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Miami Insurance Experiment Wins Provider Concessions

Miami-Dade County, one of the most expensive healthcare markets in the country, has teamed up with Blue Cross Blue Shield of Florida in an effort to lower the number of Miami's uninsured, who include an estimated 600,000 people. The Florida Blues is offering a new health plan, Miami-Dade Blue, that will use discounts accepted by many local healthcare providers to cut insurance rates.

The rates will be as low as $100 a month for a healthy 35-year-old man. Of course, they will cost older and sicker people more, and the Blues will still reject applicants who are seriously ill. However, small businesses are guaranteed coverage if 70 percent of their employees participate and the companies pay at least half of the premiums.

The deductible is an affordable $250, after which the Blues will pay 90 percent of in-network hospital costs and 100 percent of in-network lab costs. Office visits will cost $50. The plan covers generic drugs with a $10 copay, and brand drugs will be available at the Blue's negotiated cost. The annual out of pocket limit for an individual will be $2,500, with a $5 million lifetime ceiling on insurance payments.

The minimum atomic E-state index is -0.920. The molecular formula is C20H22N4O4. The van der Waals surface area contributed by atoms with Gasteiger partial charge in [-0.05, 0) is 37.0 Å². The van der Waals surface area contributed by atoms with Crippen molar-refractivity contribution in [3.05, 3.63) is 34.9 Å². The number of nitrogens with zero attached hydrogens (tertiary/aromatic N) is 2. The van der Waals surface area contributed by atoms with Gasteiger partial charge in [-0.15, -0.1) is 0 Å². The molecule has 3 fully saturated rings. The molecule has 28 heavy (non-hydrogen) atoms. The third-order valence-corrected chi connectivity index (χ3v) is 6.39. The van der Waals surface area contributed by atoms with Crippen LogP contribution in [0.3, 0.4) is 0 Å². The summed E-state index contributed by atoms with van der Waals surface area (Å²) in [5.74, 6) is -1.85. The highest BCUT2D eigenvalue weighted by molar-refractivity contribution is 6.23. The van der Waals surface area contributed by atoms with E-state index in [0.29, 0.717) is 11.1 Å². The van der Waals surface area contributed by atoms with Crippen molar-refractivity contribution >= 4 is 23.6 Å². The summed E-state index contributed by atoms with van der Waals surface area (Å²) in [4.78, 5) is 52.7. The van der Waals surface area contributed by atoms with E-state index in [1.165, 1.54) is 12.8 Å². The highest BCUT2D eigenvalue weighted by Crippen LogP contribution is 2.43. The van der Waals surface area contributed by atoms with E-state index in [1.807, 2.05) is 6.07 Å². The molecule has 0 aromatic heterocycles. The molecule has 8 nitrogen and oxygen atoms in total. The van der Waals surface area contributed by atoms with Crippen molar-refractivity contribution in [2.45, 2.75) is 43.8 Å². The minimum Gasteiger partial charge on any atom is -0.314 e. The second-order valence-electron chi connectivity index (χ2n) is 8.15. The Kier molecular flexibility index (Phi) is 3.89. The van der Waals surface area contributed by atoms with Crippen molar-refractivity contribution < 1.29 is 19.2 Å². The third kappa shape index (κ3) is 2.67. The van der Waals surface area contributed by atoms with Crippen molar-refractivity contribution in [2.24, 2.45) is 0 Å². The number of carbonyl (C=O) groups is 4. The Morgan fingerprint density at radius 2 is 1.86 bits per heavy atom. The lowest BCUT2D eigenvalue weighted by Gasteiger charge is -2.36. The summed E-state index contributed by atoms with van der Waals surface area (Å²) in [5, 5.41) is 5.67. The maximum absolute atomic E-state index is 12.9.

Naturally, the provider network is limited. About 1,500 primary-care doctors have agreed to accept the low fees, and 20 community clinics are also in the network. Among the seven participating hospitals are three in the Jackson Health System; Tenet's Palmetto General, Hialeah and Coral Gables facilities; and the Baptist system's Homestead Hospital. The county helped shape the health plan's benefits and selected Blue Cross Blue Shield in a bidding process, but taxpayers will not subsidize the plan.

In January, Florida launched a program offering low-cost insurance plans to the state's 3.8 million uninsured people. The average cost of those plans is $155 a month, but the deductibles are high. For example, the Blues' catastrophic policy carries a $3,000 family deductible. Perhaps because of that, there have been few takers. Miami-Dade Blue might be more successful, if only because of its lower out of pocket costs.

Massachusetts has also offered relatively cheap insurance to many of its uninsured, who are required to buy coverage under the state's 2006 reform law. As of last fall, 41 percent of the 439,000 newly insured people in Massachusetts had bought health plans subsidized by the state. But while this approach has helped lower the uninsured rate to 3 percent, it is endangered by soaring costs and inadequate access to primary care.

Neither Miami-Dade County nor Florida has proposed public subsidies for insurance or an individual mandate. Moreover, the uninsured rate is far higher in Florida than it was in Massachusetts before the latter state put its reforms into effect.

Policymakers in Washington are evaluating the Massachusetts experience as they continue to pilot a course toward national reform. But they should also take a close look at what happens in Miami during the next several months. While government subsidies will certainly be required to reach universal coverage, the willingness of providers to bend on price might spell the difference between success and failure.

On an unrelated matter, readers who are interested in the latest and greatest healthcare blogs should visit the "Health Wonk Review," which this week is hosted by Boston Health News.

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